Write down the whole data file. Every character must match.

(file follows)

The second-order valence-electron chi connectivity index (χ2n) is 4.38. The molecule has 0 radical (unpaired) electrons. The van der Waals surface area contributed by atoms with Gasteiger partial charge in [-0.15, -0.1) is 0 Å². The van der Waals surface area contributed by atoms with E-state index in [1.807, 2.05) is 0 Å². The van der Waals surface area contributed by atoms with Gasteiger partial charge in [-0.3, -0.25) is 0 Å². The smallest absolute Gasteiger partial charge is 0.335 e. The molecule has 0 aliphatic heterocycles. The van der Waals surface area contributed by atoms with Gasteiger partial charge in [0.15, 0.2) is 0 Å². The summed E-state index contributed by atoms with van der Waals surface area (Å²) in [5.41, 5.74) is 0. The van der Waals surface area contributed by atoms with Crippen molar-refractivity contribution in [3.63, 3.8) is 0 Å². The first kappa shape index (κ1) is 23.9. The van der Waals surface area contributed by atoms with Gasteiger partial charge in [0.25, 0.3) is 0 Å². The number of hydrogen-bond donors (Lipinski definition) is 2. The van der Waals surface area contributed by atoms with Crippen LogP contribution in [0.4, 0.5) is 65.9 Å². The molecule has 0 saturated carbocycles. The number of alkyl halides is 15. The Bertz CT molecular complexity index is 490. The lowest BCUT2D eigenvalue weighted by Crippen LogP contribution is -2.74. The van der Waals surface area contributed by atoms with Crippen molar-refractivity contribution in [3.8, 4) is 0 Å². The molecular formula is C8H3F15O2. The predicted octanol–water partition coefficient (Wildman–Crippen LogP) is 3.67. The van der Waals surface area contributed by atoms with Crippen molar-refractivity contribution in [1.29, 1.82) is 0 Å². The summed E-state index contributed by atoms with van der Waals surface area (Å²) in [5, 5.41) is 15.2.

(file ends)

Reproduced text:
The second-order valence-electron chi connectivity index (χ2n) is 4.38. The molecule has 0 radical (unpaired) electrons. The van der Waals surface area contributed by atoms with Gasteiger partial charge in [-0.15, -0.1) is 0 Å². The van der Waals surface area contributed by atoms with E-state index in [1.807, 2.05) is 0 Å². The van der Waals surface area contributed by atoms with Gasteiger partial charge in [-0.3, -0.25) is 0 Å². The smallest absolute Gasteiger partial charge is 0.335 e. The molecule has 0 aliphatic heterocycles. The van der Waals surface area contributed by atoms with Gasteiger partial charge in [0.15, 0.2) is 0 Å². The summed E-state index contributed by atoms with van der Waals surface area (Å²) in [5.41, 5.74) is 0. The van der Waals surface area contributed by atoms with Crippen molar-refractivity contribution in [3.63, 3.8) is 0 Å². The first kappa shape index (κ1) is 23.9. The van der Waals surface area contributed by atoms with Gasteiger partial charge in [0.25, 0.3) is 0 Å². The number of hydrogen-bond donors (Lipinski definition) is 2. The van der Waals surface area contributed by atoms with Crippen LogP contribution in [0.4, 0.5) is 65.9 Å². The molecule has 0 saturated carbocycles. The number of alkyl halides is 15. The Bertz CT molecular complexity index is 490. The lowest BCUT2D eigenvalue weighted by Crippen LogP contribution is -2.74. The van der Waals surface area contributed by atoms with Crippen molar-refractivity contribution in [3.8, 4) is 0 Å². The molecular formula is C8H3F15O2. The predicted octanol–water partition coefficient (Wildman–Crippen LogP) is 3.67. The van der Waals surface area contributed by atoms with Crippen molar-refractivity contribution in [1.29, 1.82) is 0 Å². The summed E-state index contributed by atoms with van der Waals surface area (Å²) in [5, 5.41) is 15.2.